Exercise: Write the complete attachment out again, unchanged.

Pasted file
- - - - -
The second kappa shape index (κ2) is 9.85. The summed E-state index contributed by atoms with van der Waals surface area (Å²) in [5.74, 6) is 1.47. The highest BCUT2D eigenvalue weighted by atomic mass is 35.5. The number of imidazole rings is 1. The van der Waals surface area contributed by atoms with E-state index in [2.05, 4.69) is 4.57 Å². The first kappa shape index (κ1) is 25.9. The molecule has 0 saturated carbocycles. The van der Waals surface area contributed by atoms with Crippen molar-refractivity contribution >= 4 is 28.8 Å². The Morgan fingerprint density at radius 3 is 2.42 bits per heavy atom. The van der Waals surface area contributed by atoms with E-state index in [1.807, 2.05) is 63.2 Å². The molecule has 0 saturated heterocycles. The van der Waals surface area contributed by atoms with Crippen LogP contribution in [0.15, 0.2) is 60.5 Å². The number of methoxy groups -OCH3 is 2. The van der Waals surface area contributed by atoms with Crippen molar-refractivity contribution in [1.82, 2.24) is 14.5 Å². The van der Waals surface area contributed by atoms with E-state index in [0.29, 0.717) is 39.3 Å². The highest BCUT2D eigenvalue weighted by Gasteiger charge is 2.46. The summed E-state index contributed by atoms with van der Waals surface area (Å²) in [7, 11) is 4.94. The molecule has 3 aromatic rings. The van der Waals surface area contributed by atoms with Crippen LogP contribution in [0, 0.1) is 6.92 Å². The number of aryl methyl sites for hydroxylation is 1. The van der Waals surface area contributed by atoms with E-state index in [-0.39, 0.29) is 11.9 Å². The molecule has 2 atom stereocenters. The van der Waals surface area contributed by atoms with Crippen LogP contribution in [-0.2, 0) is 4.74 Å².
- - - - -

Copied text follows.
The second kappa shape index (κ2) is 9.85. The summed E-state index contributed by atoms with van der Waals surface area (Å²) in [5.74, 6) is 1.47. The highest BCUT2D eigenvalue weighted by atomic mass is 35.5. The number of imidazole rings is 1. The van der Waals surface area contributed by atoms with E-state index in [2.05, 4.69) is 4.57 Å². The first kappa shape index (κ1) is 25.9. The molecule has 0 saturated carbocycles. The van der Waals surface area contributed by atoms with Crippen molar-refractivity contribution >= 4 is 28.8 Å². The Morgan fingerprint density at radius 3 is 2.42 bits per heavy atom. The van der Waals surface area contributed by atoms with E-state index in [1.807, 2.05) is 63.2 Å². The molecule has 0 saturated heterocycles. The van der Waals surface area contributed by atoms with Crippen LogP contribution in [0.15, 0.2) is 60.5 Å². The number of methoxy groups -OCH3 is 2. The van der Waals surface area contributed by atoms with Crippen molar-refractivity contribution in [1.82, 2.24) is 14.5 Å². The van der Waals surface area contributed by atoms with E-state index in [0.29, 0.717) is 39.3 Å². The highest BCUT2D eigenvalue weighted by Gasteiger charge is 2.46. The summed E-state index contributed by atoms with van der Waals surface area (Å²) in [7, 11) is 4.94. The molecule has 3 aromatic rings. The van der Waals surface area contributed by atoms with Crippen LogP contribution in [0, 0.1) is 6.92 Å². The number of aryl methyl sites for hydroxylation is 1. The van der Waals surface area contributed by atoms with E-state index in [-0.39, 0.29) is 11.9 Å². The molecule has 2 atom stereocenters. The van der Waals surface area contributed by atoms with Crippen LogP contribution in [-0.2, 0) is 4.74 Å².